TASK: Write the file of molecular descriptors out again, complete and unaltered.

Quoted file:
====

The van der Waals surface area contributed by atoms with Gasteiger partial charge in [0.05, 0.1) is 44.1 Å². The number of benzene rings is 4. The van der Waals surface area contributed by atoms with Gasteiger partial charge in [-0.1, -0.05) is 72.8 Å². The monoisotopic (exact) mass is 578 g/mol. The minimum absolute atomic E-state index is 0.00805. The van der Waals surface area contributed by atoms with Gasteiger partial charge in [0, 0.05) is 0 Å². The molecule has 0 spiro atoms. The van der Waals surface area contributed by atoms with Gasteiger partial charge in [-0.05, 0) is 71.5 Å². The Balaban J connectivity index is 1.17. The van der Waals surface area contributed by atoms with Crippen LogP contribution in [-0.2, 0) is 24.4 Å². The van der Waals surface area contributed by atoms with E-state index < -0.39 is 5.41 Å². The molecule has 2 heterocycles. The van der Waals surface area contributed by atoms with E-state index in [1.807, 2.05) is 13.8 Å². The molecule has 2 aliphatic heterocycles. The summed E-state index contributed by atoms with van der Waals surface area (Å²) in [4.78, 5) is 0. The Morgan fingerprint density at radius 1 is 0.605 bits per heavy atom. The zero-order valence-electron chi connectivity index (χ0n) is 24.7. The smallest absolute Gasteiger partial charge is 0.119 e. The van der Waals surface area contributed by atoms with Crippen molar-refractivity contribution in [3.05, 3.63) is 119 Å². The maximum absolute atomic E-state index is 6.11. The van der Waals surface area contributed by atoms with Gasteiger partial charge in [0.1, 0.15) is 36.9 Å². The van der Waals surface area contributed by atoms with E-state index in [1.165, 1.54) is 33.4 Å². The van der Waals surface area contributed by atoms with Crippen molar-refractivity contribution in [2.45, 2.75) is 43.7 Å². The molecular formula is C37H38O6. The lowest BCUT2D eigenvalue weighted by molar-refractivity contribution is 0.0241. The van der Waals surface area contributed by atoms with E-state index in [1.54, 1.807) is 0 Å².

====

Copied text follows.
The van der Waals surface area contributed by atoms with Gasteiger partial charge in [0.05, 0.1) is 44.1 Å². The number of benzene rings is 4. The van der Waals surface area contributed by atoms with Gasteiger partial charge in [-0.1, -0.05) is 72.8 Å². The monoisotopic (exact) mass is 578 g/mol. The minimum absolute atomic E-state index is 0.00805. The van der Waals surface area contributed by atoms with Gasteiger partial charge in [0, 0.05) is 0 Å². The molecule has 0 spiro atoms. The van der Waals surface area contributed by atoms with Gasteiger partial charge in [-0.05, 0) is 71.5 Å². The Balaban J connectivity index is 1.17. The van der Waals surface area contributed by atoms with Crippen LogP contribution in [-0.2, 0) is 24.4 Å². The van der Waals surface area contributed by atoms with E-state index < -0.39 is 5.41 Å². The molecule has 2 heterocycles. The van der Waals surface area contributed by atoms with E-state index in [1.807, 2.05) is 13.8 Å². The molecule has 2 aliphatic heterocycles. The summed E-state index contributed by atoms with van der Waals surface area (Å²) in [4.78, 5) is 0. The Morgan fingerprint density at radius 1 is 0.605 bits per heavy atom. The zero-order valence-electron chi connectivity index (χ0n) is 24.7. The smallest absolute Gasteiger partial charge is 0.119 e. The van der Waals surface area contributed by atoms with Crippen molar-refractivity contribution in [3.05, 3.63) is 119 Å². The maximum absolute atomic E-state index is 6.11. The van der Waals surface area contributed by atoms with Gasteiger partial charge in [0.1, 0.15) is 36.9 Å². The van der Waals surface area contributed by atoms with E-state index in [1.165, 1.54) is 33.4 Å². The van der Waals surface area contributed by atoms with Crippen molar-refractivity contribution in [2.45, 2.75) is 43.7 Å². The molecular formula is C37H38O6. The lowest BCUT2D eigenvalue weighted by molar-refractivity contribution is 0.0241. The van der Waals surface area contributed by atoms with E-state index in [1.54, 1.807) is 0 Å².